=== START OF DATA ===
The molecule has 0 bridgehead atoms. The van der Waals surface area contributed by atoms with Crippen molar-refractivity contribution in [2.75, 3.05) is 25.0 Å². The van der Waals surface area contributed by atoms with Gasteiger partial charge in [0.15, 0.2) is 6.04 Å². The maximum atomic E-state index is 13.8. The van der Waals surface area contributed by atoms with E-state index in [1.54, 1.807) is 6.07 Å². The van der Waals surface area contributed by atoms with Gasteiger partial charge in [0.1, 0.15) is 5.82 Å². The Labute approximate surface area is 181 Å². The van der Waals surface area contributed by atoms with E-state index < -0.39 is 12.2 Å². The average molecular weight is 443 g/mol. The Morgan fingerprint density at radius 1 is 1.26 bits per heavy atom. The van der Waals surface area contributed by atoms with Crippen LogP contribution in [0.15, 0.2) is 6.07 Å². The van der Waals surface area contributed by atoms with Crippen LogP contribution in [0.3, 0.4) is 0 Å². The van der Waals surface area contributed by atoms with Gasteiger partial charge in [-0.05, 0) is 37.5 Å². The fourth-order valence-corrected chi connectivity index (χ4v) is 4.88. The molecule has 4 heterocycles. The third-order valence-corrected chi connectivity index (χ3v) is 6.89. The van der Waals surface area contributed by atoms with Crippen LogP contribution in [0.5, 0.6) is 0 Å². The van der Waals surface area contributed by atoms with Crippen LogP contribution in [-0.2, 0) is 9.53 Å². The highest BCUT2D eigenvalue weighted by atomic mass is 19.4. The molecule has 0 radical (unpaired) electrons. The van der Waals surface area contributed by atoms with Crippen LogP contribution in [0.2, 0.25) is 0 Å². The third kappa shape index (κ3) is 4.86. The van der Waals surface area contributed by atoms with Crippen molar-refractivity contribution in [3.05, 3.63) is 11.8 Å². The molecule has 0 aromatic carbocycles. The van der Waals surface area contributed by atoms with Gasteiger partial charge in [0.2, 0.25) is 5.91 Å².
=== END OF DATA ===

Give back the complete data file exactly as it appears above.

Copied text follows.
The molecule has 0 bridgehead atoms. The van der Waals surface area contributed by atoms with Crippen molar-refractivity contribution in [2.75, 3.05) is 25.0 Å². The van der Waals surface area contributed by atoms with Gasteiger partial charge in [0.15, 0.2) is 6.04 Å². The maximum atomic E-state index is 13.8. The van der Waals surface area contributed by atoms with E-state index in [1.54, 1.807) is 6.07 Å². The van der Waals surface area contributed by atoms with Gasteiger partial charge in [0.1, 0.15) is 5.82 Å². The Labute approximate surface area is 181 Å². The van der Waals surface area contributed by atoms with E-state index < -0.39 is 12.2 Å². The average molecular weight is 443 g/mol. The Morgan fingerprint density at radius 1 is 1.26 bits per heavy atom. The van der Waals surface area contributed by atoms with Crippen LogP contribution in [0.15, 0.2) is 6.07 Å². The van der Waals surface area contributed by atoms with Crippen LogP contribution in [0.3, 0.4) is 0 Å². The van der Waals surface area contributed by atoms with Gasteiger partial charge in [-0.05, 0) is 37.5 Å². The fourth-order valence-corrected chi connectivity index (χ4v) is 4.88. The molecule has 4 heterocycles. The third-order valence-corrected chi connectivity index (χ3v) is 6.89. The van der Waals surface area contributed by atoms with Crippen LogP contribution in [0.5, 0.6) is 0 Å². The van der Waals surface area contributed by atoms with Crippen LogP contribution in [-0.2, 0) is 9.53 Å². The highest BCUT2D eigenvalue weighted by atomic mass is 19.4. The molecule has 0 radical (unpaired) electrons. The van der Waals surface area contributed by atoms with Crippen LogP contribution in [0.2, 0.25) is 0 Å². The third kappa shape index (κ3) is 4.86. The van der Waals surface area contributed by atoms with Crippen molar-refractivity contribution in [3.05, 3.63) is 11.8 Å². The molecule has 0 aromatic carbocycles. The van der Waals surface area contributed by atoms with Gasteiger partial charge in [0.2, 0.25) is 5.91 Å².